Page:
Just for fun, I looked up 1911 World Series. It went seven games that year. It featured the Philadelphia Athletics managed by the great Connie Mack against the New York Giants managed by the great John McGraw. The two winningest managers in baseball history, right ahead of the now retired Tony LaRussa and Bobby Cox.

In addition to being a well-played, close series much like the 2011 Series I posted about a few days ago, it also has the distinction of being one of the longest Series’ to play from start to finish. Games Three and Four were separated by six consecutive days of rain. One of baseball’s greatest all-time pitchers started three games in that series. Christy Mathewson lost twice and won once as the Athletics took the Giants in no small part due on two timely home runs hit by Frank Baker.

Ronald Reagan was born in 1911. So was Jean Harlow, Lucille Ball, Gypsy Rose Lee, Vo Nguyen Giap, and Jack Ruby. The fading of all these personalities and public figures from the zeitgeist of the perpetual Now is a good way to judge Time as distance. It is a long way back to 1911 and the remaining karma from that Time is trivial and largely dissipated. No one I know about nor likely any of my readers have ever heard of died in 1911. There’s no fame in that regard.

Turning back to the original reason for this post, few famous persons died as during World War One. Manfred von Richtofen (the Red Baron) is the only one I know of. The few other names that can be mentioned like Mata Hari and Lord Herbert Kitchener mean nothing to us these days.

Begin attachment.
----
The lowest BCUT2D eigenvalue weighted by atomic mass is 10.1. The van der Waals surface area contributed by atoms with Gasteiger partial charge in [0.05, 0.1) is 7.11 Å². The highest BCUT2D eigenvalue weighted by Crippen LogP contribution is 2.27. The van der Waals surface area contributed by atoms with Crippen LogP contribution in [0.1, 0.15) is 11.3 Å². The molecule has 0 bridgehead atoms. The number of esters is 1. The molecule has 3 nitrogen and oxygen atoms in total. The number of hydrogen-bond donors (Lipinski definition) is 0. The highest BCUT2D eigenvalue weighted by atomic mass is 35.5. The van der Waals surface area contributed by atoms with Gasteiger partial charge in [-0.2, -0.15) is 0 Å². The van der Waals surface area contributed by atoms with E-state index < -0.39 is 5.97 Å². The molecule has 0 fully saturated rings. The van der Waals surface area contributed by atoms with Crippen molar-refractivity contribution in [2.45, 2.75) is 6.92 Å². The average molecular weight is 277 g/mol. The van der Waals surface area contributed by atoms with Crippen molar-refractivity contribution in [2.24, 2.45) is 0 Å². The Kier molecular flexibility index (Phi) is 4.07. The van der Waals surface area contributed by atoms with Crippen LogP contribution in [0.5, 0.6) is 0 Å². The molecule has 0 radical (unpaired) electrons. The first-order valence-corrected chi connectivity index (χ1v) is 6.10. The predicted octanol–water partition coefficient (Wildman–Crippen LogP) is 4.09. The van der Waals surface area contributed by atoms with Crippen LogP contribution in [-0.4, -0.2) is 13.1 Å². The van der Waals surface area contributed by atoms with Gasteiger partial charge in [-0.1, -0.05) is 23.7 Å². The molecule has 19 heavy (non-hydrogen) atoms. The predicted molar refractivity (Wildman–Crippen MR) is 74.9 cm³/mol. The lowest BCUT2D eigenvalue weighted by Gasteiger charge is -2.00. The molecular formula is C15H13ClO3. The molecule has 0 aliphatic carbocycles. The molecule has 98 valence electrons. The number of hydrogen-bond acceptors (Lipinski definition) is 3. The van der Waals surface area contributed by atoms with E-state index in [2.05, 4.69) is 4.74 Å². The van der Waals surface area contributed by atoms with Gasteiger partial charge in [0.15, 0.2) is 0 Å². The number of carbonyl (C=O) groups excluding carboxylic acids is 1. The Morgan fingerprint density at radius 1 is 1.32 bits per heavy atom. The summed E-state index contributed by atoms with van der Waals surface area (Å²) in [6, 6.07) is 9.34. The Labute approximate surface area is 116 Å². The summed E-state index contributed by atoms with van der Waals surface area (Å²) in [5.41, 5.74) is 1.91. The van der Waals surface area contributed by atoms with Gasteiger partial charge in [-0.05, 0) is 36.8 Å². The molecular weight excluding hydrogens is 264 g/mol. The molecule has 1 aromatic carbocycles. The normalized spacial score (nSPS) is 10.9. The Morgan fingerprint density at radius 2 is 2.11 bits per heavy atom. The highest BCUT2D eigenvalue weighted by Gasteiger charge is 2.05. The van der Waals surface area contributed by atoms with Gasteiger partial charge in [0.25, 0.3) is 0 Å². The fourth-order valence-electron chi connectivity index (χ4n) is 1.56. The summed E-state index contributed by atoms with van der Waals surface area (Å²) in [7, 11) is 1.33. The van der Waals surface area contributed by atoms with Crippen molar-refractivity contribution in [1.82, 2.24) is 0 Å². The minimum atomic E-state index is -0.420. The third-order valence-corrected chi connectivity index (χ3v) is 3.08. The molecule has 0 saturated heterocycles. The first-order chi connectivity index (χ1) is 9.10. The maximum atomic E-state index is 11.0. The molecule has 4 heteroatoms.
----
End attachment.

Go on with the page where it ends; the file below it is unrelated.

True baseball fans remember who Christy Mathewson was, however. To that extent, he might be the most famous casualty of World War One. He volunteered for the army in 1918 and served in the “Chemical Unit” overseas with Ty Cobb. Mathewson was accidentally exposed to poison gas during a training exercise and developed tuberculosis. His lungs never recovered and he never pitched another game of ball. He died in 1925. Both teams honored him in the 1925 World Series by wearing black arm bands.

At the time of the First World War, untold numbers of human beings suffered as a result of death and destruction and the effects it had on extended family and friends. The war was the greatest single shock Europe had ever experienced since perhaps the Black Plague. It led to the founding of the League of Nations and the hope that there would be no more wars. That proved too idealistic, however.

Today, suffering on such a scale is unimaginable. Thank goodness. We certainly have our share of worldwide problems. For one thing we just recently added our 7 billionth person to the planet. This will be the root cause of many difficulties ahead.

Nevertheless, by and large, the lives of most human beings today are far better now than they were then. So, for me, November 11 is not such much about remembrance as it is about appreciation. And hope that in the unlikely event I make it to 152 our experiences today will seem as silly to me in that future time as does the fact that automobile gasoline used to be sold in drug stores.

The journey from 1911 newspapers to the 2011 internet might lead to virtual realities by 2111. This, too, is a way of viewing Time as distance. Consider the change from 1811 to 1911 to today. Sure, there’s room for improvement on the specifics. But, you have to admit, the general flow of things is going along pretty well. I am not one who happens to believe we will wake up 100 years from now and find ourselves in a new dark age.

No comments: